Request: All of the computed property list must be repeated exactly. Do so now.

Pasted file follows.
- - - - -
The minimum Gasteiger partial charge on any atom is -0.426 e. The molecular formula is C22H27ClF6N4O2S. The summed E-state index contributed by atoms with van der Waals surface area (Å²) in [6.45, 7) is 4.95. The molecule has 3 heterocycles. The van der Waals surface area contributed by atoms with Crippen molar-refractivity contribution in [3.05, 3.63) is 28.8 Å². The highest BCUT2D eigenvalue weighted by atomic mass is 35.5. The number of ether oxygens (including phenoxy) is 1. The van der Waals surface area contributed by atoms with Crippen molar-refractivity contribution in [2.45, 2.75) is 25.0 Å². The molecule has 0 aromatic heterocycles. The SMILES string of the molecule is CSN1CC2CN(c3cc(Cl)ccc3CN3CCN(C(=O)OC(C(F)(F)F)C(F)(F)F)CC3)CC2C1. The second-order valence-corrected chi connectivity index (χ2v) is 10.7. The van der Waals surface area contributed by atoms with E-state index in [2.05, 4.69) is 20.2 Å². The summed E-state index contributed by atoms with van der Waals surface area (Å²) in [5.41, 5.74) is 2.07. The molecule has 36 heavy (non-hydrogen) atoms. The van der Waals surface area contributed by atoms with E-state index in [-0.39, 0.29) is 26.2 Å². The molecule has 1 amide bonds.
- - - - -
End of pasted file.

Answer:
The minimum Gasteiger partial charge on any atom is -0.426 e. The molecular formula is C22H27ClF6N4O2S. The summed E-state index contributed by atoms with van der Waals surface area (Å²) in [6.45, 7) is 4.95. The molecule has 3 heterocycles. The van der Waals surface area contributed by atoms with Crippen molar-refractivity contribution in [3.05, 3.63) is 28.8 Å². The highest BCUT2D eigenvalue weighted by atomic mass is 35.5. The number of ether oxygens (including phenoxy) is 1. The van der Waals surface area contributed by atoms with Crippen molar-refractivity contribution in [2.45, 2.75) is 25.0 Å². The molecule has 0 aromatic heterocycles. The SMILES string of the molecule is CSN1CC2CN(c3cc(Cl)ccc3CN3CCN(C(=O)OC(C(F)(F)F)C(F)(F)F)CC3)CC2C1. The second-order valence-corrected chi connectivity index (χ2v) is 10.7. The van der Waals surface area contributed by atoms with E-state index in [2.05, 4.69) is 20.2 Å². The summed E-state index contributed by atoms with van der Waals surface area (Å²) in [5.41, 5.74) is 2.07. The molecule has 36 heavy (non-hydrogen) atoms. The van der Waals surface area contributed by atoms with E-state index in [-0.39, 0.29) is 26.2 Å². The molecule has 1 amide bonds.